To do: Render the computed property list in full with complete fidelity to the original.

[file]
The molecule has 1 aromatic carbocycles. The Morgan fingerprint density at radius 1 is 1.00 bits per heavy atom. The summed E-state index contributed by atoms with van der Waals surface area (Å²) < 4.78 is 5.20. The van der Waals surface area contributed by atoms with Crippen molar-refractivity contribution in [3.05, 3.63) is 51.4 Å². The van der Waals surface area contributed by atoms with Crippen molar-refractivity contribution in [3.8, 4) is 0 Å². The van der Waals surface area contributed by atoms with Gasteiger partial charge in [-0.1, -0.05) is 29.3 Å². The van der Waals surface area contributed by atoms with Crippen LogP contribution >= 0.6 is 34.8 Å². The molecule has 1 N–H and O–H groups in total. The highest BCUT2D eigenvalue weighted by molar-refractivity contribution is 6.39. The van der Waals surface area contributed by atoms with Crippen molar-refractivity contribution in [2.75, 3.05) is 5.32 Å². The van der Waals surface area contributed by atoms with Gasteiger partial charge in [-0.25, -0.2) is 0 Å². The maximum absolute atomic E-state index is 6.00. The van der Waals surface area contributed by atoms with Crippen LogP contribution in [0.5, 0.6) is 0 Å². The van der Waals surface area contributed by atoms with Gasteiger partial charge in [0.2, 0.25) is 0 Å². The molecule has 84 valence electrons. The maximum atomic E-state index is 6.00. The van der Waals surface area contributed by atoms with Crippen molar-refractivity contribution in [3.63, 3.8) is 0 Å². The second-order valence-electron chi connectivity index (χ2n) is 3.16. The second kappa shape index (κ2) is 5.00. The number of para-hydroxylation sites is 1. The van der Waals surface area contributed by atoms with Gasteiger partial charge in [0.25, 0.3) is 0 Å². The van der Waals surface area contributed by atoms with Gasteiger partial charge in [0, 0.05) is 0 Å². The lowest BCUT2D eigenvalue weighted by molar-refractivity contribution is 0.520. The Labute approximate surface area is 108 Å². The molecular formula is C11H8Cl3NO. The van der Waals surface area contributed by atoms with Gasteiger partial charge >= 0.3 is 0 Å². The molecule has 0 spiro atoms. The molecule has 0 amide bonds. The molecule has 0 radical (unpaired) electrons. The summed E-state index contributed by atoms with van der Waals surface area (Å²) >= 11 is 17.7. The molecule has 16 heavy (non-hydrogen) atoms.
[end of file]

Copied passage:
The molecule has 1 aromatic carbocycles. The Morgan fingerprint density at radius 1 is 1.00 bits per heavy atom. The summed E-state index contributed by atoms with van der Waals surface area (Å²) < 4.78 is 5.20. The van der Waals surface area contributed by atoms with Crippen molar-refractivity contribution in [3.05, 3.63) is 51.4 Å². The van der Waals surface area contributed by atoms with Crippen molar-refractivity contribution in [3.8, 4) is 0 Å². The van der Waals surface area contributed by atoms with Gasteiger partial charge in [-0.1, -0.05) is 29.3 Å². The van der Waals surface area contributed by atoms with Crippen LogP contribution >= 0.6 is 34.8 Å². The molecule has 1 N–H and O–H groups in total. The highest BCUT2D eigenvalue weighted by molar-refractivity contribution is 6.39. The van der Waals surface area contributed by atoms with Crippen molar-refractivity contribution in [2.75, 3.05) is 5.32 Å². The van der Waals surface area contributed by atoms with Gasteiger partial charge in [-0.25, -0.2) is 0 Å². The maximum absolute atomic E-state index is 6.00. The van der Waals surface area contributed by atoms with Crippen LogP contribution in [0.5, 0.6) is 0 Å². The van der Waals surface area contributed by atoms with Gasteiger partial charge in [0.2, 0.25) is 0 Å². The molecule has 84 valence electrons. The maximum atomic E-state index is 6.00. The van der Waals surface area contributed by atoms with Crippen molar-refractivity contribution in [3.63, 3.8) is 0 Å². The second-order valence-electron chi connectivity index (χ2n) is 3.16. The second kappa shape index (κ2) is 5.00. The number of para-hydroxylation sites is 1. The van der Waals surface area contributed by atoms with Gasteiger partial charge in [0.25, 0.3) is 0 Å². The van der Waals surface area contributed by atoms with Gasteiger partial charge in [0, 0.05) is 0 Å². The lowest BCUT2D eigenvalue weighted by molar-refractivity contribution is 0.520. The Labute approximate surface area is 108 Å². The molecular formula is C11H8Cl3NO. The van der Waals surface area contributed by atoms with Gasteiger partial charge >= 0.3 is 0 Å². The molecule has 0 spiro atoms. The molecule has 0 amide bonds. The molecule has 0 radical (unpaired) electrons. The summed E-state index contributed by atoms with van der Waals surface area (Å²) >= 11 is 17.7. The molecule has 16 heavy (non-hydrogen) atoms.